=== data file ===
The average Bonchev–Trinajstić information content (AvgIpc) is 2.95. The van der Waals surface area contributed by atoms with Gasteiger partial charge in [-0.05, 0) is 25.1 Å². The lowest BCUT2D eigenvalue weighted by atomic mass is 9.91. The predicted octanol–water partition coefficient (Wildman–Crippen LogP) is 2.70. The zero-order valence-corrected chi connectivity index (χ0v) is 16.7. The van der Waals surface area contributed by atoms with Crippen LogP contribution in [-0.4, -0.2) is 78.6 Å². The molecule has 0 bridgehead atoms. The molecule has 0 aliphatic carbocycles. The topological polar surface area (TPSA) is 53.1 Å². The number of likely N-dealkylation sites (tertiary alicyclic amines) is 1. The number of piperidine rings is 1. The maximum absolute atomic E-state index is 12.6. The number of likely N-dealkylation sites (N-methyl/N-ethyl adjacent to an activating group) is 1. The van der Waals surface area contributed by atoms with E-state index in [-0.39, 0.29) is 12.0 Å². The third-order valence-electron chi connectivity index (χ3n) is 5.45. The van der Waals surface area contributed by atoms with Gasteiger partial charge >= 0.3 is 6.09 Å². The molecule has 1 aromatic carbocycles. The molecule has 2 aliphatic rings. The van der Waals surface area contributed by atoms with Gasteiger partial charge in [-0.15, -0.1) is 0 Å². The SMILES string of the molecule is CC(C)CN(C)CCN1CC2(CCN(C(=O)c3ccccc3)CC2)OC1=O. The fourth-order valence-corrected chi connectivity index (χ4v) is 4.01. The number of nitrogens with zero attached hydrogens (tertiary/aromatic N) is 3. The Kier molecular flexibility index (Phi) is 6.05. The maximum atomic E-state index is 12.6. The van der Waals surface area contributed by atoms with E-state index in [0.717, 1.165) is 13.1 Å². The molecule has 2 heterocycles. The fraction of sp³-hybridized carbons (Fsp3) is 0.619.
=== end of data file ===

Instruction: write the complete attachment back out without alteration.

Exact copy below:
The average Bonchev–Trinajstić information content (AvgIpc) is 2.95. The van der Waals surface area contributed by atoms with Gasteiger partial charge in [-0.05, 0) is 25.1 Å². The lowest BCUT2D eigenvalue weighted by atomic mass is 9.91. The predicted octanol–water partition coefficient (Wildman–Crippen LogP) is 2.70. The zero-order valence-corrected chi connectivity index (χ0v) is 16.7. The van der Waals surface area contributed by atoms with Crippen LogP contribution in [-0.4, -0.2) is 78.6 Å². The molecule has 0 bridgehead atoms. The molecule has 0 aliphatic carbocycles. The topological polar surface area (TPSA) is 53.1 Å². The number of likely N-dealkylation sites (tertiary alicyclic amines) is 1. The number of piperidine rings is 1. The maximum absolute atomic E-state index is 12.6. The number of likely N-dealkylation sites (N-methyl/N-ethyl adjacent to an activating group) is 1. The van der Waals surface area contributed by atoms with E-state index in [-0.39, 0.29) is 12.0 Å². The third-order valence-electron chi connectivity index (χ3n) is 5.45. The van der Waals surface area contributed by atoms with Gasteiger partial charge >= 0.3 is 6.09 Å². The molecule has 1 aromatic carbocycles. The molecule has 2 aliphatic rings. The van der Waals surface area contributed by atoms with Gasteiger partial charge in [-0.15, -0.1) is 0 Å². The SMILES string of the molecule is CC(C)CN(C)CCN1CC2(CCN(C(=O)c3ccccc3)CC2)OC1=O. The fourth-order valence-corrected chi connectivity index (χ4v) is 4.01. The number of nitrogens with zero attached hydrogens (tertiary/aromatic N) is 3. The Kier molecular flexibility index (Phi) is 6.05. The maximum atomic E-state index is 12.6. The van der Waals surface area contributed by atoms with E-state index in [0.717, 1.165) is 13.1 Å². The molecule has 2 heterocycles. The fraction of sp³-hybridized carbons (Fsp3) is 0.619.